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Structural normalization of the lymphoid tissue in asymptomatic HIV-infected patients after 48 weeks of potent antiretroviral therapy

Macías, Juana; Japón, Miguel A.b; Leal, Manuelc; Sáez, Carmenb; Pineda, Juan A.a; Segura, Dolores I.b; Ortega, Joséd; Lissen, Eduardoc

Basic Science

Background: The hallmark of HIV infection is the involution and destruction of lymphoid tissue. However, very little information exists on the effect of highly active antiretroviral therapy (HAART) on lymphoid tissue structure.

Objective: To evaluate the effect of a HAART regimen after 48 weeks on the architecture and cell regeneration of tonsil lymphoid tissue in HIV-infected patients with CD4 T cell counts ≥ 500/μl.

Methods: From June 1997 to February 1998 all asymptomatic HIV-infected patients with CD4 T cell counts ≥ 500/μl seen at our unit were offered quadruple antiretroviral therapy. Tonsil biopsies were obtained at baseline and at 48 weeks. Tonsil tissue sections were examined to evaluate structural and immunohistochemical changes by two blinded and independent pathologists. Cell numbers were counted for selected markers in T-dependent zones.

Results: Eleven patients were evaluable, six were excluded because of insufficient or inadequate sampling in at least one of the biopsies. Cellular depletion, plasma cell accumulation and prominent vessels were observed in all cases; three excluded patients with evaluable baseline biopsies showed similar tissue lesions. Follow-up biopsies demonstrated some degree of improvement in all patients. Germinal centres appeared in seven cases that were not seen at baseline. CD4 cell counts increased and CD8 cell counts decreased significantly in lymphoid tissue. An increase in CD45RA+ cells was observed; however, the proportion of CD45+Ki67+ cells did not differ between baseline and 48 weeks.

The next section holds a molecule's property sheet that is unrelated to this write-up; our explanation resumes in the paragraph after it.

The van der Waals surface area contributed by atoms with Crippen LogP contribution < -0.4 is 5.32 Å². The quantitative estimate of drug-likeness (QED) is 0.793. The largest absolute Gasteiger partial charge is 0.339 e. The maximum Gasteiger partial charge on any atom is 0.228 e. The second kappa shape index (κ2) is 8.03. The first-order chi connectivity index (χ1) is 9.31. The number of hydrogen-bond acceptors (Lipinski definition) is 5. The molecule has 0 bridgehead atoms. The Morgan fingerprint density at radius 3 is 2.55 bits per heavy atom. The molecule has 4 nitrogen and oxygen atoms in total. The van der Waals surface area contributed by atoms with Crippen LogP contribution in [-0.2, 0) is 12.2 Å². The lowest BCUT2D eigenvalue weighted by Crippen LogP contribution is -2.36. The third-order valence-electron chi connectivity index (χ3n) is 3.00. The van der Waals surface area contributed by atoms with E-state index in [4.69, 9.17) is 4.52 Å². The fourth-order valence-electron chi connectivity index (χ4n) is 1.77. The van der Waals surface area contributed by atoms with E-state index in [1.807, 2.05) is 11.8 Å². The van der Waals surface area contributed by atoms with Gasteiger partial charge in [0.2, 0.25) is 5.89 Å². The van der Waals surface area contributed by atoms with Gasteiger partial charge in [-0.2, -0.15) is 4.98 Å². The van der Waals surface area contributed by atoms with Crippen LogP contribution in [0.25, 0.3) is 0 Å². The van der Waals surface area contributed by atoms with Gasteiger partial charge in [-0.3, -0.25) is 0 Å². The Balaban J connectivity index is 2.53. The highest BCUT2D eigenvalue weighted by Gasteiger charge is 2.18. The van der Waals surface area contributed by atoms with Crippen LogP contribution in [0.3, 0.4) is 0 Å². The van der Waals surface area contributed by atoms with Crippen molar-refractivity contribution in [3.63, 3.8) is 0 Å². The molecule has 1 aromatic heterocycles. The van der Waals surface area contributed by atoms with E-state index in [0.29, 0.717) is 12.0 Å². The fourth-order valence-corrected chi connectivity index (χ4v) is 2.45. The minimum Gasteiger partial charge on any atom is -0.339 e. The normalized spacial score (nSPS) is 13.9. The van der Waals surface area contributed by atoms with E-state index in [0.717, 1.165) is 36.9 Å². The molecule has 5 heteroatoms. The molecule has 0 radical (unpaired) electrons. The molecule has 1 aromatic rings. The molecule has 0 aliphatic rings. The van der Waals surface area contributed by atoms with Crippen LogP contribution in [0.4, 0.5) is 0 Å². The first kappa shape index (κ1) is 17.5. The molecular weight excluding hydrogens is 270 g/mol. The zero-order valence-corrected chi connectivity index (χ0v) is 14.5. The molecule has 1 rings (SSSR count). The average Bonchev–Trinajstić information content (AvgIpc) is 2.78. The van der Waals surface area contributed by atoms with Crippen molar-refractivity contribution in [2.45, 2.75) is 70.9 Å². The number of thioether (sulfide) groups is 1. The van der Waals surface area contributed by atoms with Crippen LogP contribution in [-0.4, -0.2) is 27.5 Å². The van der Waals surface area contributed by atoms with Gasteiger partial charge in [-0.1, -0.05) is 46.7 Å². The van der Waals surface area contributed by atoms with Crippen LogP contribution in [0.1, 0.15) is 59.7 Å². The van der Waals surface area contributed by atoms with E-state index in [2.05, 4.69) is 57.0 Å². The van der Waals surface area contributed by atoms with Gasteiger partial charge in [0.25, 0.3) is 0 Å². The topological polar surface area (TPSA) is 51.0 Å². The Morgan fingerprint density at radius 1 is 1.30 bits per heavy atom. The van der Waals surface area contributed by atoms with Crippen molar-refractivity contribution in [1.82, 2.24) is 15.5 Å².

Conclusion: This study shows an unexpected range of moderate to severe lymphoid tissue lesions in mildly immunosuppressed HIV-infected patients, which was partly restored after 48 weeks of HAART.

From the aServicio de Medicina Interna, Hospital Universitario Virgen de Valme, Ctra. Cádiz s/n, 41014 Seville, Spain; bDepartamento de Anatomía Patológica, cGrupo para el Estudio de la Hepatitis vírica y SIDA, and dServicio de Otorrinolaringología, Servicio de Medicina Interna, Hospital Universitario Virgen del Rocío, C/Manuel Siurot s/n, 41013 Seville, Spain.

Corresponding author: Juan Macías, C/Tabladilla, 1C 3°I, 41013 Seville, Spain. Tel: +34 5 4252525; fax: +34 5 5015777/34 5 5015747; e-mail: jmacias@cica.es

Received: 19 September 2000;

revised: 1 February 2001; accepted: 2 May 2001.

Sponsorship: This study was partly supported by a grant from Bristol-Myers-Squibb.

© 2001 Lippincott Williams & Wilkins, Inc.